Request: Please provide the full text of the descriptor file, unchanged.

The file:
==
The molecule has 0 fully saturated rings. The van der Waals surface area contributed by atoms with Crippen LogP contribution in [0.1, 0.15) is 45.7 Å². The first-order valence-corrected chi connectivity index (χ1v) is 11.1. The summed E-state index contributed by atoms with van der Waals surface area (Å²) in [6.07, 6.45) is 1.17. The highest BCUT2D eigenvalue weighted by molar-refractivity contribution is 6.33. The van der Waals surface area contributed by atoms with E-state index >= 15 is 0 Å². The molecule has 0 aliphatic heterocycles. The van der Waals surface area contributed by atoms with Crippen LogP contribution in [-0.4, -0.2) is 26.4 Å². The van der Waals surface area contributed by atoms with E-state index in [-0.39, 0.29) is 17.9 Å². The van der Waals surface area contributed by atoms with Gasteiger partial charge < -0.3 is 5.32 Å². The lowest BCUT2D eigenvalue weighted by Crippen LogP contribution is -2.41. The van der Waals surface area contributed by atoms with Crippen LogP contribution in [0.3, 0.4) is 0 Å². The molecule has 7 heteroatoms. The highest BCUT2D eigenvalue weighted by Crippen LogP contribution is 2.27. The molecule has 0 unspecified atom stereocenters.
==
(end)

The molecule has 0 fully saturated rings. The van der Waals surface area contributed by atoms with Crippen LogP contribution in [0.1, 0.15) is 45.7 Å². The first-order valence-corrected chi connectivity index (χ1v) is 11.1. The summed E-state index contributed by atoms with van der Waals surface area (Å²) in [6.07, 6.45) is 1.17. The highest BCUT2D eigenvalue weighted by molar-refractivity contribution is 6.33. The van der Waals surface area contributed by atoms with E-state index >= 15 is 0 Å². The molecule has 0 aliphatic heterocycles. The van der Waals surface area contributed by atoms with Crippen LogP contribution in [-0.4, -0.2) is 26.4 Å². The van der Waals surface area contributed by atoms with E-state index in [-0.39, 0.29) is 17.9 Å². The van der Waals surface area contributed by atoms with Gasteiger partial charge < -0.3 is 5.32 Å². The lowest BCUT2D eigenvalue weighted by Crippen LogP contribution is -2.41. The van der Waals surface area contributed by atoms with Crippen LogP contribution in [0.3, 0.4) is 0 Å². The molecule has 7 heteroatoms. The highest BCUT2D eigenvalue weighted by Crippen LogP contribution is 2.27. The molecule has 0 unspecified atom stereocenters.